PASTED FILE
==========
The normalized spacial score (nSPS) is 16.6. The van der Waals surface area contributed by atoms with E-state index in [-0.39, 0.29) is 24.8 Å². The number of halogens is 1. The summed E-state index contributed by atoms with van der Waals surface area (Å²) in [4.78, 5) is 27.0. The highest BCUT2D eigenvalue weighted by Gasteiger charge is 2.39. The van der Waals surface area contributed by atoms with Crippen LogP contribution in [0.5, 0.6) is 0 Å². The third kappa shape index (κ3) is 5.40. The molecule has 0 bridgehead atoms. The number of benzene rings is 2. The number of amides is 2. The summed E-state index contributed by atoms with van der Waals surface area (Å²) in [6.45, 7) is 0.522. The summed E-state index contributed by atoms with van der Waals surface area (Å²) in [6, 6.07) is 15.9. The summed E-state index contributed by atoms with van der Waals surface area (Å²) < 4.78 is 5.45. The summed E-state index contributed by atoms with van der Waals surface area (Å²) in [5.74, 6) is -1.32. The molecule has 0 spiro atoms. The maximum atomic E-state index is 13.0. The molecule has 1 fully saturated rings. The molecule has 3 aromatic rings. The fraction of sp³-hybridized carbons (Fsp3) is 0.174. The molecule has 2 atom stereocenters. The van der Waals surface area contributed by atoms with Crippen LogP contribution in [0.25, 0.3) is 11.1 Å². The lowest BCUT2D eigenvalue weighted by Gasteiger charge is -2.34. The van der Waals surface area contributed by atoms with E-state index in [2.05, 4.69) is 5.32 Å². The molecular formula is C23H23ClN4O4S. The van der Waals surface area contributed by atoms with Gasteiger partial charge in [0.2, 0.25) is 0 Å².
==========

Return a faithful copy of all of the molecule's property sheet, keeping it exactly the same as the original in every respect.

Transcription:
The normalized spacial score (nSPS) is 16.6. The van der Waals surface area contributed by atoms with E-state index in [-0.39, 0.29) is 24.8 Å². The number of halogens is 1. The summed E-state index contributed by atoms with van der Waals surface area (Å²) in [4.78, 5) is 27.0. The highest BCUT2D eigenvalue weighted by Gasteiger charge is 2.39. The van der Waals surface area contributed by atoms with Crippen LogP contribution in [0.5, 0.6) is 0 Å². The third kappa shape index (κ3) is 5.40. The molecule has 0 bridgehead atoms. The number of benzene rings is 2. The number of amides is 2. The summed E-state index contributed by atoms with van der Waals surface area (Å²) in [6.45, 7) is 0.522. The summed E-state index contributed by atoms with van der Waals surface area (Å²) in [6, 6.07) is 15.9. The summed E-state index contributed by atoms with van der Waals surface area (Å²) < 4.78 is 5.45. The summed E-state index contributed by atoms with van der Waals surface area (Å²) in [5.74, 6) is -1.32. The molecule has 0 spiro atoms. The maximum atomic E-state index is 13.0. The molecule has 1 fully saturated rings. The molecule has 3 aromatic rings. The fraction of sp³-hybridized carbons (Fsp3) is 0.174. The molecule has 2 atom stereocenters. The van der Waals surface area contributed by atoms with Crippen LogP contribution in [0.25, 0.3) is 11.1 Å². The lowest BCUT2D eigenvalue weighted by Gasteiger charge is -2.34. The van der Waals surface area contributed by atoms with E-state index in [2.05, 4.69) is 5.32 Å². The molecular formula is C23H23ClN4O4S. The van der Waals surface area contributed by atoms with Gasteiger partial charge in [0.2, 0.25) is 0 Å².